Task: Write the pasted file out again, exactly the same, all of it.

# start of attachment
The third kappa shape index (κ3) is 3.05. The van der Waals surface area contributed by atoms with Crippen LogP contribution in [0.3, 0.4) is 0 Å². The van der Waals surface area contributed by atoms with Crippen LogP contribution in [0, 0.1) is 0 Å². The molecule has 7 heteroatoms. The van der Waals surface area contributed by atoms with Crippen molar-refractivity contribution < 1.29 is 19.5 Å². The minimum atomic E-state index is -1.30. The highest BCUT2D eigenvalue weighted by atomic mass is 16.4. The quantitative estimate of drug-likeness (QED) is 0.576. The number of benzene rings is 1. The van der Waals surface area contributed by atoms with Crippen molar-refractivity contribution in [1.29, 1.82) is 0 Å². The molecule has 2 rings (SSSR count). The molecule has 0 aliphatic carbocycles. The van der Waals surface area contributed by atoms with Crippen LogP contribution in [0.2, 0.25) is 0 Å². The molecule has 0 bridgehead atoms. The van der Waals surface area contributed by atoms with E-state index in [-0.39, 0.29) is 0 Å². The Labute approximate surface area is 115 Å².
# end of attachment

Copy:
The third kappa shape index (κ3) is 3.05. The van der Waals surface area contributed by atoms with Crippen LogP contribution in [0.3, 0.4) is 0 Å². The van der Waals surface area contributed by atoms with Crippen LogP contribution in [0, 0.1) is 0 Å². The molecule has 7 heteroatoms. The van der Waals surface area contributed by atoms with Crippen molar-refractivity contribution < 1.29 is 19.5 Å². The minimum atomic E-state index is -1.30. The highest BCUT2D eigenvalue weighted by atomic mass is 16.4. The quantitative estimate of drug-likeness (QED) is 0.576. The number of benzene rings is 1. The van der Waals surface area contributed by atoms with Crippen molar-refractivity contribution in [1.29, 1.82) is 0 Å². The molecule has 2 rings (SSSR count). The molecule has 0 aliphatic carbocycles. The van der Waals surface area contributed by atoms with Crippen LogP contribution in [0.2, 0.25) is 0 Å². The molecule has 0 bridgehead atoms. The van der Waals surface area contributed by atoms with E-state index in [-0.39, 0.29) is 0 Å². The Labute approximate surface area is 115 Å².